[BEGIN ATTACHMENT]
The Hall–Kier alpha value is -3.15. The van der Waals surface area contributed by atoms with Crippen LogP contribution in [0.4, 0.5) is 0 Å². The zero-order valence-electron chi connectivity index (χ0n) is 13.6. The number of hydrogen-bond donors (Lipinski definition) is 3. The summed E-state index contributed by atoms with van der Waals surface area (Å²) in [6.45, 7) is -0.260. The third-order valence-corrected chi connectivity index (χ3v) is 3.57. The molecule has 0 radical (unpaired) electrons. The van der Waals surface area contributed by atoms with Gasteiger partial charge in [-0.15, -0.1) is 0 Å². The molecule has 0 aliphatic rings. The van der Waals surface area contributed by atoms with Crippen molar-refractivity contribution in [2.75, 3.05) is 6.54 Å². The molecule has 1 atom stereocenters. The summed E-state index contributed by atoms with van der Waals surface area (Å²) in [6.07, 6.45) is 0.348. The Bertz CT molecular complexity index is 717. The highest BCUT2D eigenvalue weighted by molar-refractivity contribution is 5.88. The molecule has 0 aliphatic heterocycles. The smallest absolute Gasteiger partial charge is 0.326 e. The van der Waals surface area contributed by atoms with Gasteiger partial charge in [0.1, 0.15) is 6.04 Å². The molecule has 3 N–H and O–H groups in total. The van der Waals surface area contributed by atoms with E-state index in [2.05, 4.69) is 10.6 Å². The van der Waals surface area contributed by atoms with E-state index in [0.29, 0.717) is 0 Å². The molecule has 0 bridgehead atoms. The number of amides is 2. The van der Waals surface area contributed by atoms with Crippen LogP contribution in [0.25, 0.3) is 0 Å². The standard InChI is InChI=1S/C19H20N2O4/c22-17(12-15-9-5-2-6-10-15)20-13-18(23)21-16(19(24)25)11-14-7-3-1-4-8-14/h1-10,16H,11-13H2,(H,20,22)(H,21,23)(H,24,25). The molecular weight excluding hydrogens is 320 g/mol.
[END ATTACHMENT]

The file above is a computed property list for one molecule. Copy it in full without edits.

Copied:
The Hall–Kier alpha value is -3.15. The van der Waals surface area contributed by atoms with Crippen LogP contribution in [0.4, 0.5) is 0 Å². The zero-order valence-electron chi connectivity index (χ0n) is 13.6. The number of hydrogen-bond donors (Lipinski definition) is 3. The summed E-state index contributed by atoms with van der Waals surface area (Å²) in [6.45, 7) is -0.260. The third-order valence-corrected chi connectivity index (χ3v) is 3.57. The molecule has 0 radical (unpaired) electrons. The van der Waals surface area contributed by atoms with Gasteiger partial charge in [-0.15, -0.1) is 0 Å². The molecule has 0 aliphatic rings. The van der Waals surface area contributed by atoms with Crippen molar-refractivity contribution in [2.75, 3.05) is 6.54 Å². The molecule has 1 atom stereocenters. The summed E-state index contributed by atoms with van der Waals surface area (Å²) in [6.07, 6.45) is 0.348. The Bertz CT molecular complexity index is 717. The highest BCUT2D eigenvalue weighted by molar-refractivity contribution is 5.88. The molecule has 0 aliphatic heterocycles. The smallest absolute Gasteiger partial charge is 0.326 e. The van der Waals surface area contributed by atoms with Gasteiger partial charge in [0.1, 0.15) is 6.04 Å². The molecule has 3 N–H and O–H groups in total. The van der Waals surface area contributed by atoms with E-state index in [2.05, 4.69) is 10.6 Å². The van der Waals surface area contributed by atoms with E-state index in [0.29, 0.717) is 0 Å². The molecule has 0 bridgehead atoms. The number of amides is 2. The van der Waals surface area contributed by atoms with Crippen LogP contribution in [0.25, 0.3) is 0 Å². The standard InChI is InChI=1S/C19H20N2O4/c22-17(12-15-9-5-2-6-10-15)20-13-18(23)21-16(19(24)25)11-14-7-3-1-4-8-14/h1-10,16H,11-13H2,(H,20,22)(H,21,23)(H,24,25). The molecular weight excluding hydrogens is 320 g/mol.